International Rights of Nature Tribunal Video
Introduction was shot & produced by Clement Guerra. The Tribunal was held in Paris, France parallel to UN FCCC COP 21. We were privileged to sit on the steering committee that planned the Tribunal, and were in attendance.
We were in Paris representing the Center for Earth Jurisprudence (CEJ) and serving as a member of the planning committee of the Third International Tribunal on the Rights of Nature.
The first Tribunal was created in 2013 by the Global Alliance for the Rights of Nature (GARN). CEJ is a member and active participant in the Alliance. On December 4 and 5th the Third International Tribunal on the Rights of Nature took place in Paris at Maison des Metallos. GARN hosted the Tribunal in partnership with End Ecocide on Earth, and supported by NaturesRights and Attac France. The Tribunal has a strong focus on enabling indigenous peoples and local communities to share their unique concerns and solutions about land, water and culture which impact the shape of climate justice within the global community.
The Tribunal is a unique, citizen-created initiative. It gives people from all around the world the opportunity to testify publicly as to the destruction taking place in their communities — destruction that is often “legal” and done so with the support of governments and corporations.
Much like a criminal indictment or grand jury, the Tribunal featured internationally renowned lawyers and leaders for planetary justice, who sat as Judges and heard cases addressing issues of climate change, GMOs, fracking, extractive industries and other environmental and human violations. The distinguished panel of Tribunal judges consider the testimony, and then offer judgments and recommendations for Earth’s protection and restoration based on the Universal Declaration of the Rights of Mother Earth. This Declaration demands everyone respect the integrity of Earth’s vital ecological processes. Accordingly, the Declaration supports proposed amendments to the Rome Statute of the International Criminal Court to recognize the crime of Ecocide.
Some of CEJ’s dearest friends and past workshop presenters were Judges or witnesses during the Tribunal. Cormac Cullinan served as the Chair of the Tribunal. Vandana Shiva presented a case with her peers on the destruction of food security because of GMO seeds. Natalie Greene sat as lead secretariat of the Tribunal and Maude Barlow, chair of the Council of Canadians, presented the case on water privatization. Former Bolivian Ambassador to the UN Pablo Salon, and Nnimmo Bassey, former chair of Friends of the Earth International lead the case against the Financialization of Nature and the hidden downsides to the UN REDD+ (reducing emissions from deforestation and forest degradation) program being foisted on primarily indigenous communities. Shannon Biggs, Movement Rights, USA, testified on behalf of the devastation happening because of fracking, as did Casey Camp Horinek of the Ponca Nation. Linda Sheehan of the Earth Law Center acted as one of the two prosecuting attorneys. Colleague Valérie Cabanes presented the case on Ecocide.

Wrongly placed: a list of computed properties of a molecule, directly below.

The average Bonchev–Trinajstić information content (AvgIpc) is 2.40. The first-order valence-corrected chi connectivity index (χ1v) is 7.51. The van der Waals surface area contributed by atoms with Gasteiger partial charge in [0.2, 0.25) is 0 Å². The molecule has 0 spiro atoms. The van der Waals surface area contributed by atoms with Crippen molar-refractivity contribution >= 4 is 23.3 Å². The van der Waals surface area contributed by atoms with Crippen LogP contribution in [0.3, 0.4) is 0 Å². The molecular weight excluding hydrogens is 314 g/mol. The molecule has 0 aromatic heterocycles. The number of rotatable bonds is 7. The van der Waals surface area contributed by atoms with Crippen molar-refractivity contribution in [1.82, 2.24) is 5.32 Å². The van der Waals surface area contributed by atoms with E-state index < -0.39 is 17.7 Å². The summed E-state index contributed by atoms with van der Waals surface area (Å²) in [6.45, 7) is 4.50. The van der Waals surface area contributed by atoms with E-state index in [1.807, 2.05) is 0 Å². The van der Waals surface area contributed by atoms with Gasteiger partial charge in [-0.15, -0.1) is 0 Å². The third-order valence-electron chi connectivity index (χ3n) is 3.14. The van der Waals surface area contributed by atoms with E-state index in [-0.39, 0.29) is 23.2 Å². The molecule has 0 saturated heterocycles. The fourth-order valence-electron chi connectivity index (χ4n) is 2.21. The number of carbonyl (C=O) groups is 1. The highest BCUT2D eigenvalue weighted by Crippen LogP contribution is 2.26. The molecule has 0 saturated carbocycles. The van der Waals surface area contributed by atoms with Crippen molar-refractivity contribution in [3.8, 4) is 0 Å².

Other prestigious Judges included Tom Goldtooth, Director of the Indigenous Environmental Network, Alberto Acosta, former President Ecuador Constitutional Assembly, and Osprey Orielle Lake, co-director of Women’s Earth and Climate Action Network.
After hearing two days of testimony, the Judges found many injustices against Nature. Those Judgments will be released for the world to see—to apply and to consider. Linda Sheehan, in a powerful closing argument, aptly argued this: “we hear often that we need system change, not climate change…. system change is the Tribunal’s primary charge. Energy sources, or food systems, or a climate convention focused on our destructive economic system violate human rights, violate the rights of indigenous peoples, and violate the rights of nature.”